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Turkey processor moving ahead with Indiana plant

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Work could start this month on a new turkey processing plant in southwestern Indiana a company expects to open with about 350 workers.

Knox County Development Corp. director Gary Gentry said the agency is scheduled to close next week on a deal for Farbest Foods to build the $70 million plant in a Vincennes industrial park.

Gentry said Huntingburg-based Farbest is moving ahead with the project after the company said in April that it needed to cut nearly $20 million in construction costs. He said Farbest reduced the plant's size by about 10 percent and is delaying some equipment purchases until it adds a second shift.

Farbest announced plans for the plant in December, saying it was expected to open in 2014 and eventually have perhaps 700 workers.

Farbest already employs about 850 in Huntingburg and Dubois. Ted Seger, president of the family-owned company, said Farbest's existing facilities are at nearly full utilization following the launch of a second shift in 2007.

Farbest supplies more than a million pounds of raw, fresh and frozen turkey products per day to food processors.The company oversees the production of more than 10 million turkeys per year through 170 contract growers in Indiana, Illinois and Kentucky. It has customers in more than 20 countries..

The Indiana Economic Development Corp. in December offered Farbest up to $2.8 million in tax credits and up to $200,000 in training grants based on the company's job-creation plans. Knox County, where Vincennes is located, has approved additional tax abatement.

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  • Thanks I-69
    These must be some of the great jobs that I-69 will bring. I bet they will be even more rewarding jobs if the USDA passes their pending proposal to reduce the number of government inspectors in poultry slaughterhouses. That's very nice of the state to provide tax breaks so that this business can make more money. I'm sure that will be generously shared with the slaughterhouse workers, and soon southwestern Indiana will be the envy of the rest of the state.

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  1. Those of you yelling to deport them all should at least understand that the law allows minors (if not from a bordering country) to argue for asylum. If you don't like the law, you can petition Congress to change it. But you can't blindly scream that they all need to be deported now, unless you want your government to just decide which laws to follow and which to ignore.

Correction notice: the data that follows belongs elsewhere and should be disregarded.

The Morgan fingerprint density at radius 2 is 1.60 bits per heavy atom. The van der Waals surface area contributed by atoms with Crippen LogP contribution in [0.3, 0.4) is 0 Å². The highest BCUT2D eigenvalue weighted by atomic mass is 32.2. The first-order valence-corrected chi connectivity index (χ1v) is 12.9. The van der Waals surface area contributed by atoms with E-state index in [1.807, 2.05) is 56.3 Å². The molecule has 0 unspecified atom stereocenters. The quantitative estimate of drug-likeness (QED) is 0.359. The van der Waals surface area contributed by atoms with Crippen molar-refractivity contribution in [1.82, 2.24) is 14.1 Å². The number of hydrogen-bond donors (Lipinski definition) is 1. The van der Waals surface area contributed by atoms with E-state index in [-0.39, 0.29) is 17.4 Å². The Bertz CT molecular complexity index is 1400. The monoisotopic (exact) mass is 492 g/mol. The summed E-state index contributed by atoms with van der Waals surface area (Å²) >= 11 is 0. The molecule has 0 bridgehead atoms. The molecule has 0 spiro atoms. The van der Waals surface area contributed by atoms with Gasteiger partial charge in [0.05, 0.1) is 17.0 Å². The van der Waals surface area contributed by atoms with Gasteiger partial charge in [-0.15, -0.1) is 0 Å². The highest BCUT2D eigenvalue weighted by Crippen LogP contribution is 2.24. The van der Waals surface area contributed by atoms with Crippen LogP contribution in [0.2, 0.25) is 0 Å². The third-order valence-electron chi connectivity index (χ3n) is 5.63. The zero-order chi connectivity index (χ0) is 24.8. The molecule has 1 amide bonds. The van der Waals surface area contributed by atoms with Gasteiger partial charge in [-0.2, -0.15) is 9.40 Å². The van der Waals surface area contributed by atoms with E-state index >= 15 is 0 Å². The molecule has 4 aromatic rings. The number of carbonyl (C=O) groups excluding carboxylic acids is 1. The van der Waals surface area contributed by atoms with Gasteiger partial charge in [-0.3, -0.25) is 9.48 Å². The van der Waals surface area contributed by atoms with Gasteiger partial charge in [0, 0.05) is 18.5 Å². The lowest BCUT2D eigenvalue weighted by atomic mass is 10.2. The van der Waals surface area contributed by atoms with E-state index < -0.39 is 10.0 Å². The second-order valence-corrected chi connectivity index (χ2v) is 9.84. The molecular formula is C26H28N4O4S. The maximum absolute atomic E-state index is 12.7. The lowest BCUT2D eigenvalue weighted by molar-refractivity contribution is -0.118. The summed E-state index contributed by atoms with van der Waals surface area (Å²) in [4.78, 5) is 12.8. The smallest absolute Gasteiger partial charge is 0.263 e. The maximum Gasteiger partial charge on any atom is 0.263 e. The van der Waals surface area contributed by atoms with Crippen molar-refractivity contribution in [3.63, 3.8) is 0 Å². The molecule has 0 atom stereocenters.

2. 52,000 children in a country with a population of nearly 300 million is decimal dust or a nano-amount of people that can be easily absorbed. In addition, the flow of children from central American countries is decreasing. BL - the country can easily absorb these children while at the same time trying to discourage more children from coming. There is tension between economic concerns and the values of Judeo-Christian believers. But, I cannot see how the economic argument can stand up against the values of the believers, which most people in this country espouse (but perhaps don't practice). The Governor, who is an alleged religious man and a family man, seems to favor the economic argument; I do not see how his position is tenable under the circumstances. Yes, this is a complicated situation made worse by politics but....these are helpless children without parents and many want to simply "ship" them back to who knows where. Where are our Hoosier hearts? I thought the term Hoosier was synonymous with hospitable.

  3. Illegal aliens. Not undocumented workers (too young anyway). I note that this article never uses the word illegal and calls them immigrants. Being married to a naturalized citizen, these people are criminals and need to be deported as soon as humanly possible. The border needs to be closed NOW.

  4. Send them back NOW.

  5. deport now

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